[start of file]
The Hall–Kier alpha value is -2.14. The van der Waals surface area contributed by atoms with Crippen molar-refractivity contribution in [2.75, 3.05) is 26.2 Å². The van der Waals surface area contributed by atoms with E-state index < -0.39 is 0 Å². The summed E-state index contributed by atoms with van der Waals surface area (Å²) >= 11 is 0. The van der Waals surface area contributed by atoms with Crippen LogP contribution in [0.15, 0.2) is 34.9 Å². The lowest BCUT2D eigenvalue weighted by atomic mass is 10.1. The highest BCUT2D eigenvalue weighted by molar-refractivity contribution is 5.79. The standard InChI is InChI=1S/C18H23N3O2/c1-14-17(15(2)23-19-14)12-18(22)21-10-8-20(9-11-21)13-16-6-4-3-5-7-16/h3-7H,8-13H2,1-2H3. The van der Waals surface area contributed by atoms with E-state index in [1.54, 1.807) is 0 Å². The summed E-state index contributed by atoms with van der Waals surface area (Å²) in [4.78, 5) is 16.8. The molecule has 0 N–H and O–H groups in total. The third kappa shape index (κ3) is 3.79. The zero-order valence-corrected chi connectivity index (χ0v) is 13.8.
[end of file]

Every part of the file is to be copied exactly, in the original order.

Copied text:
The Hall–Kier alpha value is -2.14. The van der Waals surface area contributed by atoms with Crippen molar-refractivity contribution in [2.75, 3.05) is 26.2 Å². The van der Waals surface area contributed by atoms with E-state index < -0.39 is 0 Å². The summed E-state index contributed by atoms with van der Waals surface area (Å²) >= 11 is 0. The van der Waals surface area contributed by atoms with Crippen LogP contribution in [0.15, 0.2) is 34.9 Å². The lowest BCUT2D eigenvalue weighted by atomic mass is 10.1. The highest BCUT2D eigenvalue weighted by molar-refractivity contribution is 5.79. The standard InChI is InChI=1S/C18H23N3O2/c1-14-17(15(2)23-19-14)12-18(22)21-10-8-20(9-11-21)13-16-6-4-3-5-7-16/h3-7H,8-13H2,1-2H3. The van der Waals surface area contributed by atoms with E-state index in [1.54, 1.807) is 0 Å². The summed E-state index contributed by atoms with van der Waals surface area (Å²) in [4.78, 5) is 16.8. The molecule has 0 N–H and O–H groups in total. The third kappa shape index (κ3) is 3.79. The zero-order valence-corrected chi connectivity index (χ0v) is 13.8.